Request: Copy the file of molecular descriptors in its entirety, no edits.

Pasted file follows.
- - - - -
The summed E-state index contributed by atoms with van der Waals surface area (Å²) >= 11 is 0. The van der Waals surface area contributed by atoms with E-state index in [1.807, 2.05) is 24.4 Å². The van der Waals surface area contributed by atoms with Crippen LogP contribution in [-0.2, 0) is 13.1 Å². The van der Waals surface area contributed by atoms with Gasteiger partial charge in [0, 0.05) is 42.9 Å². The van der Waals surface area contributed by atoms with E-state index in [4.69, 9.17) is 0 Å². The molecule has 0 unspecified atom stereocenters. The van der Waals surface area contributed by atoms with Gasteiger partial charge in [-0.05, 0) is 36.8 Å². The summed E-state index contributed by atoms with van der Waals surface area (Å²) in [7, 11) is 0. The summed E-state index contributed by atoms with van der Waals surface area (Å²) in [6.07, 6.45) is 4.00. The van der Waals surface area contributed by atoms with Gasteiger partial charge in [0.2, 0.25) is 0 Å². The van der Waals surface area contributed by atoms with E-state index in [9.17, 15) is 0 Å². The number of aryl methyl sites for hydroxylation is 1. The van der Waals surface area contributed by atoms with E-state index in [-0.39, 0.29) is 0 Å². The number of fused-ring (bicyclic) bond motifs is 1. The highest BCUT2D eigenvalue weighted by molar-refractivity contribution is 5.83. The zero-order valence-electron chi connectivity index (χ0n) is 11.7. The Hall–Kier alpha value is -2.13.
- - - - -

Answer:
The summed E-state index contributed by atoms with van der Waals surface area (Å²) >= 11 is 0. The van der Waals surface area contributed by atoms with E-state index in [1.807, 2.05) is 24.4 Å². The van der Waals surface area contributed by atoms with Crippen LogP contribution in [-0.2, 0) is 13.1 Å². The van der Waals surface area contributed by atoms with Gasteiger partial charge in [0, 0.05) is 42.9 Å². The van der Waals surface area contributed by atoms with E-state index in [4.69, 9.17) is 0 Å². The molecule has 0 unspecified atom stereocenters. The van der Waals surface area contributed by atoms with Gasteiger partial charge in [-0.05, 0) is 36.8 Å². The summed E-state index contributed by atoms with van der Waals surface area (Å²) in [7, 11) is 0. The summed E-state index contributed by atoms with van der Waals surface area (Å²) in [6.07, 6.45) is 4.00. The van der Waals surface area contributed by atoms with Gasteiger partial charge in [0.2, 0.25) is 0 Å². The van der Waals surface area contributed by atoms with E-state index in [9.17, 15) is 0 Å². The number of aryl methyl sites for hydroxylation is 1. The van der Waals surface area contributed by atoms with E-state index in [-0.39, 0.29) is 0 Å². The number of fused-ring (bicyclic) bond motifs is 1. The highest BCUT2D eigenvalue weighted by molar-refractivity contribution is 5.83. The zero-order valence-electron chi connectivity index (χ0n) is 11.7. The Hall–Kier alpha value is -2.13.